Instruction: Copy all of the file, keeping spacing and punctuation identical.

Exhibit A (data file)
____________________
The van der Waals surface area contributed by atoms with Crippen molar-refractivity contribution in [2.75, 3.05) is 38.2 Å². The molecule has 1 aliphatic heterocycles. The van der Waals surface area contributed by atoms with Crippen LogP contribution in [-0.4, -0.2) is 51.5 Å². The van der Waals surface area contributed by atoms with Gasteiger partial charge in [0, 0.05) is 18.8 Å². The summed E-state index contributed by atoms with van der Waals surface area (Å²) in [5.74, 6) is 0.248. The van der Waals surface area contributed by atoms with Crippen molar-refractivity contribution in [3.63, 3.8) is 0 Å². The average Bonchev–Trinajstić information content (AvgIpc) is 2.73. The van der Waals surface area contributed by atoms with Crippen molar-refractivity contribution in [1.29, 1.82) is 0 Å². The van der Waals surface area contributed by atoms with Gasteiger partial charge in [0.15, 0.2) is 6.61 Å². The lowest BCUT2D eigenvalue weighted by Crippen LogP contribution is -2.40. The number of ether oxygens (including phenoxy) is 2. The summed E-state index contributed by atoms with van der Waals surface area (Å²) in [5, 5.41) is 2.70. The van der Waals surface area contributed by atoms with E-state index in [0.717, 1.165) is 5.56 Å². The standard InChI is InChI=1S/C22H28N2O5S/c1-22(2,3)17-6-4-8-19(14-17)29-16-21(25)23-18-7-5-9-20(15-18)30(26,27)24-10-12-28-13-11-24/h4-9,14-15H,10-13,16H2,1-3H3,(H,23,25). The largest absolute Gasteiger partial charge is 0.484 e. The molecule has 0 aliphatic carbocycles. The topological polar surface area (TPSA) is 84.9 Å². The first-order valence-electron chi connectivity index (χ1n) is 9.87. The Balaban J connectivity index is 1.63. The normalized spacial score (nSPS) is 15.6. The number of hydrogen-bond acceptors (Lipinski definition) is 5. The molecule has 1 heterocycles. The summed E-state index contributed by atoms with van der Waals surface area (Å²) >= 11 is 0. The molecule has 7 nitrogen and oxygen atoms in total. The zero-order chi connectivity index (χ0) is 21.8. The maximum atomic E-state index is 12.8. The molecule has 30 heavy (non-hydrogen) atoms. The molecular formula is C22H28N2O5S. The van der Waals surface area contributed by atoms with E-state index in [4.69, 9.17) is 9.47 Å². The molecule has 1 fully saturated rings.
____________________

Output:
The van der Waals surface area contributed by atoms with Crippen molar-refractivity contribution in [2.75, 3.05) is 38.2 Å². The molecule has 1 aliphatic heterocycles. The van der Waals surface area contributed by atoms with Crippen LogP contribution in [-0.4, -0.2) is 51.5 Å². The van der Waals surface area contributed by atoms with Gasteiger partial charge in [0, 0.05) is 18.8 Å². The summed E-state index contributed by atoms with van der Waals surface area (Å²) in [5.74, 6) is 0.248. The van der Waals surface area contributed by atoms with Crippen molar-refractivity contribution in [3.63, 3.8) is 0 Å². The average Bonchev–Trinajstić information content (AvgIpc) is 2.73. The van der Waals surface area contributed by atoms with Crippen molar-refractivity contribution in [1.29, 1.82) is 0 Å². The van der Waals surface area contributed by atoms with Gasteiger partial charge in [0.15, 0.2) is 6.61 Å². The lowest BCUT2D eigenvalue weighted by Crippen LogP contribution is -2.40. The number of ether oxygens (including phenoxy) is 2. The summed E-state index contributed by atoms with van der Waals surface area (Å²) in [5, 5.41) is 2.70. The van der Waals surface area contributed by atoms with E-state index in [0.717, 1.165) is 5.56 Å². The standard InChI is InChI=1S/C22H28N2O5S/c1-22(2,3)17-6-4-8-19(14-17)29-16-21(25)23-18-7-5-9-20(15-18)30(26,27)24-10-12-28-13-11-24/h4-9,14-15H,10-13,16H2,1-3H3,(H,23,25). The largest absolute Gasteiger partial charge is 0.484 e. The molecule has 0 aliphatic carbocycles. The topological polar surface area (TPSA) is 84.9 Å². The first-order valence-electron chi connectivity index (χ1n) is 9.87. The Balaban J connectivity index is 1.63. The normalized spacial score (nSPS) is 15.6. The number of hydrogen-bond acceptors (Lipinski definition) is 5. The molecule has 1 heterocycles. The summed E-state index contributed by atoms with van der Waals surface area (Å²) >= 11 is 0. The molecule has 7 nitrogen and oxygen atoms in total. The zero-order chi connectivity index (χ0) is 21.8. The maximum atomic E-state index is 12.8. The molecule has 30 heavy (non-hydrogen) atoms. The molecular formula is C22H28N2O5S. The van der Waals surface area contributed by atoms with E-state index in [4.69, 9.17) is 9.47 Å². The molecule has 1 fully saturated rings.